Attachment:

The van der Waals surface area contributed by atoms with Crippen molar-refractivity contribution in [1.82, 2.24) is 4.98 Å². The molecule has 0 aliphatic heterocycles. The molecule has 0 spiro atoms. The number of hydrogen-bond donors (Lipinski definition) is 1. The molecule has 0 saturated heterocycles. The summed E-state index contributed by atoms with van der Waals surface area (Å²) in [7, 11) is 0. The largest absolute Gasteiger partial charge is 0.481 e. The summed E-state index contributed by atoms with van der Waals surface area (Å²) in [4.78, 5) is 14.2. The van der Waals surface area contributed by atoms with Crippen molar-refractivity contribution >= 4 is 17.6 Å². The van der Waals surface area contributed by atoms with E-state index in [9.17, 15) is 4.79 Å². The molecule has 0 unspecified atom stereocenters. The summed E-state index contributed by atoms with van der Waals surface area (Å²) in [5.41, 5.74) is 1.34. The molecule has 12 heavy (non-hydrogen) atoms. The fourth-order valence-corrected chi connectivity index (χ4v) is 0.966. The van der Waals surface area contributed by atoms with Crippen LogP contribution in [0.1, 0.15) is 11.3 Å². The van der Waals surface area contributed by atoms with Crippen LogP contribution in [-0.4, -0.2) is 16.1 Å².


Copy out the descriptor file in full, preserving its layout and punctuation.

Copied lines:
The van der Waals surface area contributed by atoms with Crippen molar-refractivity contribution in [1.82, 2.24) is 4.98 Å². The molecule has 0 aliphatic heterocycles. The molecule has 0 spiro atoms. The number of hydrogen-bond donors (Lipinski definition) is 1. The molecule has 0 saturated heterocycles. The summed E-state index contributed by atoms with van der Waals surface area (Å²) in [7, 11) is 0. The largest absolute Gasteiger partial charge is 0.481 e. The summed E-state index contributed by atoms with van der Waals surface area (Å²) in [4.78, 5) is 14.2. The van der Waals surface area contributed by atoms with Crippen molar-refractivity contribution >= 4 is 17.6 Å². The van der Waals surface area contributed by atoms with E-state index in [9.17, 15) is 4.79 Å². The molecule has 0 unspecified atom stereocenters. The summed E-state index contributed by atoms with van der Waals surface area (Å²) in [5.41, 5.74) is 1.34. The molecule has 12 heavy (non-hydrogen) atoms. The fourth-order valence-corrected chi connectivity index (χ4v) is 0.966. The van der Waals surface area contributed by atoms with Crippen LogP contribution in [0.1, 0.15) is 11.3 Å². The van der Waals surface area contributed by atoms with Crippen LogP contribution in [-0.4, -0.2) is 16.1 Å².